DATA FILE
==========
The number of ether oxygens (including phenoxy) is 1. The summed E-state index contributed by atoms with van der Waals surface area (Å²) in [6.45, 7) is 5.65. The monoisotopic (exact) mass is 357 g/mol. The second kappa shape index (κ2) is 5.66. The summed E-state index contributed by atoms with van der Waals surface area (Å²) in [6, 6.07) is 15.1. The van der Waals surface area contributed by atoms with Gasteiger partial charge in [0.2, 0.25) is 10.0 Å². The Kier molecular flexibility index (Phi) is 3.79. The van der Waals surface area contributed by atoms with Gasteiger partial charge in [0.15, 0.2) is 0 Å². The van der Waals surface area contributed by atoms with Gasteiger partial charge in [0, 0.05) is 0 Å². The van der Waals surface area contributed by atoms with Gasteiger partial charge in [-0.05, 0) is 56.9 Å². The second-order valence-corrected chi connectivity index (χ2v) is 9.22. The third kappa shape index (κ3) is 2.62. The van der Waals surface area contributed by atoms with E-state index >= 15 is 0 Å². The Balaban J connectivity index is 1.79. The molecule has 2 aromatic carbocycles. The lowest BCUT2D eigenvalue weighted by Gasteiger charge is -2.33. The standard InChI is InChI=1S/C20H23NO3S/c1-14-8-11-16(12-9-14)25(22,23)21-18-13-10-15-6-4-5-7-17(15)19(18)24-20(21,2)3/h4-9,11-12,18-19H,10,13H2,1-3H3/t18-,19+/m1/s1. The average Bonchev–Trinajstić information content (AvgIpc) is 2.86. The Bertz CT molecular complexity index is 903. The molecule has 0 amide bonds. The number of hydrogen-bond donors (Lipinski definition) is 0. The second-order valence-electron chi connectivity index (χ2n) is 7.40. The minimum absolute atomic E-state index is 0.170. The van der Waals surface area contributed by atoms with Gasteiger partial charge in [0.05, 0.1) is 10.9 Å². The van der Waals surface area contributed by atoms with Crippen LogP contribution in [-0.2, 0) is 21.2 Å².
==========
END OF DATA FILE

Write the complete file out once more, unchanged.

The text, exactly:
The number of ether oxygens (including phenoxy) is 1. The summed E-state index contributed by atoms with van der Waals surface area (Å²) in [6.45, 7) is 5.65. The monoisotopic (exact) mass is 357 g/mol. The second kappa shape index (κ2) is 5.66. The summed E-state index contributed by atoms with van der Waals surface area (Å²) in [6, 6.07) is 15.1. The van der Waals surface area contributed by atoms with Gasteiger partial charge in [0.2, 0.25) is 10.0 Å². The Kier molecular flexibility index (Phi) is 3.79. The van der Waals surface area contributed by atoms with Gasteiger partial charge in [0.15, 0.2) is 0 Å². The van der Waals surface area contributed by atoms with Gasteiger partial charge in [0, 0.05) is 0 Å². The van der Waals surface area contributed by atoms with Gasteiger partial charge in [-0.05, 0) is 56.9 Å². The second-order valence-corrected chi connectivity index (χ2v) is 9.22. The third kappa shape index (κ3) is 2.62. The van der Waals surface area contributed by atoms with E-state index >= 15 is 0 Å². The Balaban J connectivity index is 1.79. The molecule has 2 aromatic carbocycles. The lowest BCUT2D eigenvalue weighted by Gasteiger charge is -2.33. The standard InChI is InChI=1S/C20H23NO3S/c1-14-8-11-16(12-9-14)25(22,23)21-18-13-10-15-6-4-5-7-17(15)19(18)24-20(21,2)3/h4-9,11-12,18-19H,10,13H2,1-3H3/t18-,19+/m1/s1. The average Bonchev–Trinajstić information content (AvgIpc) is 2.86. The Bertz CT molecular complexity index is 903. The molecule has 0 amide bonds. The number of hydrogen-bond donors (Lipinski definition) is 0. The second-order valence-electron chi connectivity index (χ2n) is 7.40. The minimum absolute atomic E-state index is 0.170. The van der Waals surface area contributed by atoms with Gasteiger partial charge in [0.05, 0.1) is 10.9 Å². The van der Waals surface area contributed by atoms with Crippen LogP contribution in [-0.2, 0) is 21.2 Å².